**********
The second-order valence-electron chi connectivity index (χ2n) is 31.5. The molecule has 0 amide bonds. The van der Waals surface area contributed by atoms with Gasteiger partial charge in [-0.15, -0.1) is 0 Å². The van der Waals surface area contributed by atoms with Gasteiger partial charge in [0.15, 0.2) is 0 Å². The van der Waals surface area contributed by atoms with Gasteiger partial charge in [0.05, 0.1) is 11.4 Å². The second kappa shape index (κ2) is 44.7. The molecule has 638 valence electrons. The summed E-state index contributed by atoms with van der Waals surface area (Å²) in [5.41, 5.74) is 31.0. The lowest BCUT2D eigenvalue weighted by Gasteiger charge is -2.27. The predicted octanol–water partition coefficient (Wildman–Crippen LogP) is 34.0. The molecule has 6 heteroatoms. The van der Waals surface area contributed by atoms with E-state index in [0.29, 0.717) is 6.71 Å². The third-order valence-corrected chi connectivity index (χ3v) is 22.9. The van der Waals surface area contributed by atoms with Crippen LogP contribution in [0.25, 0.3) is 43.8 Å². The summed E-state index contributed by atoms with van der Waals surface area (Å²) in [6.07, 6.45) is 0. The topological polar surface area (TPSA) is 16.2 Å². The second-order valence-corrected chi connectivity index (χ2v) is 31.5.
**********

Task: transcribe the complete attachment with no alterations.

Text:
The second-order valence-electron chi connectivity index (χ2n) is 31.5. The molecule has 0 amide bonds. The van der Waals surface area contributed by atoms with Gasteiger partial charge in [-0.15, -0.1) is 0 Å². The van der Waals surface area contributed by atoms with Gasteiger partial charge in [0.15, 0.2) is 0 Å². The van der Waals surface area contributed by atoms with Gasteiger partial charge in [0.05, 0.1) is 11.4 Å². The second kappa shape index (κ2) is 44.7. The molecule has 638 valence electrons. The summed E-state index contributed by atoms with van der Waals surface area (Å²) in [5.41, 5.74) is 31.0. The lowest BCUT2D eigenvalue weighted by Gasteiger charge is -2.27. The predicted octanol–water partition coefficient (Wildman–Crippen LogP) is 34.0. The molecule has 6 heteroatoms. The van der Waals surface area contributed by atoms with E-state index in [0.29, 0.717) is 6.71 Å². The third-order valence-corrected chi connectivity index (χ3v) is 22.9. The van der Waals surface area contributed by atoms with Crippen LogP contribution in [0.25, 0.3) is 43.8 Å². The summed E-state index contributed by atoms with van der Waals surface area (Å²) in [6.07, 6.45) is 0. The topological polar surface area (TPSA) is 16.2 Å². The second-order valence-corrected chi connectivity index (χ2v) is 31.5.